What is job-hopping and
How it can affect career success
Job-hopping is simply the practice of moving from job to job or in my words jumping around from one offer to another
It might look reasonable with a surface look but can you imagine going to different universities before graduating a course or better still having changing course of study every session.
CAREER EFFECT OF JOB-HOPPING
What is the effect of one on the other? How long is too long for staying in a company?
I must admit, the resumes that pass by my desk makes me conclude that job-hopping is far too common in many early career.
Job hoppers do it for various reasons. Not just better offer, sometime in rift and many other reasons. More often than not they may not know what they are getting into.
Often times it is because they do not know what they want and hence are not ready for the challenges that lay ahead of them. Job-hopping can have great effect on career success especially for in an early career stage, with not much previous track record and achievements.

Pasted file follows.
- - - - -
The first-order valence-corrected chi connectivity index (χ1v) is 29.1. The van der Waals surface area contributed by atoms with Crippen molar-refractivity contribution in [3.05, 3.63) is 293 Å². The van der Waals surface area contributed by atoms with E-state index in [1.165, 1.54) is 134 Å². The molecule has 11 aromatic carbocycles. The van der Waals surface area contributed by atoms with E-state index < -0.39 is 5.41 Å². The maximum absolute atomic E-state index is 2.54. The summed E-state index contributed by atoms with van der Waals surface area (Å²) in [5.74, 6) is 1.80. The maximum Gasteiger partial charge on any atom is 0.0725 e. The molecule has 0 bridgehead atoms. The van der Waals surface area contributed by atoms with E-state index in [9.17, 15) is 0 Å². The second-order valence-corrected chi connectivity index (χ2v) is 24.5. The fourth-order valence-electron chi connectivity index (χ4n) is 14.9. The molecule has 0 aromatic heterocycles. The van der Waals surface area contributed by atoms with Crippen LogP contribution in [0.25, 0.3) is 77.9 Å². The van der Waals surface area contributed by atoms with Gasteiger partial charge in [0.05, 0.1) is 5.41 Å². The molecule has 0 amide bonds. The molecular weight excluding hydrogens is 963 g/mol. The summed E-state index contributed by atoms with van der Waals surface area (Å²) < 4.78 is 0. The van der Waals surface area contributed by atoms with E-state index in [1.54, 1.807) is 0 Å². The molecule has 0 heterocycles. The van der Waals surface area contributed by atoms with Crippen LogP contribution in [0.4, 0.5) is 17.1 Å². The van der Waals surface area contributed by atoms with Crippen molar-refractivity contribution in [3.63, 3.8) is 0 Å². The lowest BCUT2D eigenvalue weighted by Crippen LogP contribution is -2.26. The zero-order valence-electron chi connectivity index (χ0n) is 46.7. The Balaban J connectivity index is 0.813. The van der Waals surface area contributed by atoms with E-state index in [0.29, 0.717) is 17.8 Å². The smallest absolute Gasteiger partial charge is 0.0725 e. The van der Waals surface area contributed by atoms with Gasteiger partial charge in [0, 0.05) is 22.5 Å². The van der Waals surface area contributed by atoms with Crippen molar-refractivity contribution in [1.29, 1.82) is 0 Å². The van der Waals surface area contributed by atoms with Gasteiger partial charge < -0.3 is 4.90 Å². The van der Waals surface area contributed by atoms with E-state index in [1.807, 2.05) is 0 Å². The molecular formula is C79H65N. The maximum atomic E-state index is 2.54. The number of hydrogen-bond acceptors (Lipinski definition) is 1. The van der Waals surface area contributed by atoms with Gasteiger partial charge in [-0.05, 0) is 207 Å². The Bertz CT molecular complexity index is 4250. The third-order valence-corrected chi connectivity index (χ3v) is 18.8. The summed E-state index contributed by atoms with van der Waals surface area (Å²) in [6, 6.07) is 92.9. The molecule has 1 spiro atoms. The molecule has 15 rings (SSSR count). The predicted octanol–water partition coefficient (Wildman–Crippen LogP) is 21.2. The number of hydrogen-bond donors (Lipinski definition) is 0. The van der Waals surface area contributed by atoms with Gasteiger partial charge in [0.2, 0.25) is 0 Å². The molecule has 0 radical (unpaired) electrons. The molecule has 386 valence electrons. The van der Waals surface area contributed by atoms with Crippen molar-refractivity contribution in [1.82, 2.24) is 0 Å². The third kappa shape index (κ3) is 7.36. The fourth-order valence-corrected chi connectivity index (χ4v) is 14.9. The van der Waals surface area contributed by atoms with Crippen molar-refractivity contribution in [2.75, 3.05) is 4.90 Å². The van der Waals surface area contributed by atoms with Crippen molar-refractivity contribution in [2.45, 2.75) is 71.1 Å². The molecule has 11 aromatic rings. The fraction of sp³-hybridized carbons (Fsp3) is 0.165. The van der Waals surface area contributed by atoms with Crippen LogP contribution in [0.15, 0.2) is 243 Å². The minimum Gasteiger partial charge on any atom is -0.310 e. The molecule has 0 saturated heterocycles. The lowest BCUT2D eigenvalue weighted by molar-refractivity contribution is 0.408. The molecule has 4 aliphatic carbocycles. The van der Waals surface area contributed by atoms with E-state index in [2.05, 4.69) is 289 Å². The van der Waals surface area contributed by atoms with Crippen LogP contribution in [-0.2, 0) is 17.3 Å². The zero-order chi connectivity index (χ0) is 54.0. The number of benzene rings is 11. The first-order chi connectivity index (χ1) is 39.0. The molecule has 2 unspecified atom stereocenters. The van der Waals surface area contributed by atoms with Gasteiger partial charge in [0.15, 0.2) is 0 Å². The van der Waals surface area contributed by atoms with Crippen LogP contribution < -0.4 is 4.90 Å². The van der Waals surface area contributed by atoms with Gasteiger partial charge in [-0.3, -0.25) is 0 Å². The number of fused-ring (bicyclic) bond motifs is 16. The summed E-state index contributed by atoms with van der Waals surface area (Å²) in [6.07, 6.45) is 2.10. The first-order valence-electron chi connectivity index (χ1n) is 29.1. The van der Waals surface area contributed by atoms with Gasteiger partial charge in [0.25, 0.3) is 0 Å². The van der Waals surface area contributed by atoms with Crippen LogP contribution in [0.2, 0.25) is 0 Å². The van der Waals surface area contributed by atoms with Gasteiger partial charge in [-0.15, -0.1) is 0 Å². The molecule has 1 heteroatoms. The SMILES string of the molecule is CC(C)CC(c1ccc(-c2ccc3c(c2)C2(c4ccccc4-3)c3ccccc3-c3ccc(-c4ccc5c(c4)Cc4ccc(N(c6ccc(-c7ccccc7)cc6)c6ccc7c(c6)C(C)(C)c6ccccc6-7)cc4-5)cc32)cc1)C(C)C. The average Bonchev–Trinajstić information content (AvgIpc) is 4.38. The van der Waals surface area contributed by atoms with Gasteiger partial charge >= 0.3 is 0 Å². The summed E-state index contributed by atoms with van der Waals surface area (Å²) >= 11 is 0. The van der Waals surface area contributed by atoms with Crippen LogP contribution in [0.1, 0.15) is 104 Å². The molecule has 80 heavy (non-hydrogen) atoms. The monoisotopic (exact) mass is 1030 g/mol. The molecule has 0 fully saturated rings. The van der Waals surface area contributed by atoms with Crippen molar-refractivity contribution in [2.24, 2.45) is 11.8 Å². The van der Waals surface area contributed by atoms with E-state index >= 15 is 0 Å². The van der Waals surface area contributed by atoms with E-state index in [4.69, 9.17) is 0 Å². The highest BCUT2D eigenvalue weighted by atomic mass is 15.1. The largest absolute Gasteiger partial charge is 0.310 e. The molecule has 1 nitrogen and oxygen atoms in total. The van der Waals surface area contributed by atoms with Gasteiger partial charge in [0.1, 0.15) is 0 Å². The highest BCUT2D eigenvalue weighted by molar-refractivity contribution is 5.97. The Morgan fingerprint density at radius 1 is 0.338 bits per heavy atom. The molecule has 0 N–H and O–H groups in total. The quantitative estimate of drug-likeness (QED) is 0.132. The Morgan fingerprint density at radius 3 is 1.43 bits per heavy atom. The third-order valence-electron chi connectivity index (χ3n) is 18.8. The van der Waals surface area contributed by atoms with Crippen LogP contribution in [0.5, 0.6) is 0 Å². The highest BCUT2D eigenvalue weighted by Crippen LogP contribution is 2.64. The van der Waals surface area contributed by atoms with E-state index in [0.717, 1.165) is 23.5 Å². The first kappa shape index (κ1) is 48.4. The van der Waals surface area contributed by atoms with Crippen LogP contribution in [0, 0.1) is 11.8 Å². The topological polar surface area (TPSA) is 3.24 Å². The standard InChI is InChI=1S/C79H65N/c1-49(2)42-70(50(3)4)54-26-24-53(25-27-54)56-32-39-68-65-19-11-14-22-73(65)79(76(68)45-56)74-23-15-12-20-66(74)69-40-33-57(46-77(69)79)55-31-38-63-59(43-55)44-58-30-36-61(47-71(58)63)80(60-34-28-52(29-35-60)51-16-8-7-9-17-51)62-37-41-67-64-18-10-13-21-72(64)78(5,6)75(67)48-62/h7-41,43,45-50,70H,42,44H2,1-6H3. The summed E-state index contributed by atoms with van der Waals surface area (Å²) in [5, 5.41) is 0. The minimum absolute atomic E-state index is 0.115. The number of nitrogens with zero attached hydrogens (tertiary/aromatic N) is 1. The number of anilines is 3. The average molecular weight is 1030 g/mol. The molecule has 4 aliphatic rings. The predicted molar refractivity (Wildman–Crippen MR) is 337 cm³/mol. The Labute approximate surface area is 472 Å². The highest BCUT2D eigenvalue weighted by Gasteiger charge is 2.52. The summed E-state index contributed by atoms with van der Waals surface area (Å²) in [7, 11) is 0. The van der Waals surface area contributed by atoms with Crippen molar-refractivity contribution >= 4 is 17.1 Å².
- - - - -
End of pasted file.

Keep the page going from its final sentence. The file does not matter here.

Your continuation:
Consider this, what signals are you sending to your potential employer if you job-hop TOO OFTEN?
THE TWO-YEAR RULE
I have a two-year rule that I tell my staff and potential employees. The two-year rule is this – you must be willing to commit mentally to spend at least two years in the company before you quit. The reason is this; you need to deal with the learning curve. If you job-hop too often, you learn nothing substantial.
For me, it takes you at least a year to know the ins and outs of the company. Then another year before you can eventually be truly productive in adding value to the company. To see the true results of your contribution to the company, for me it takes at least two years. So, if you are prone to job-hopping and career success is on your mind, then it is time to rethink.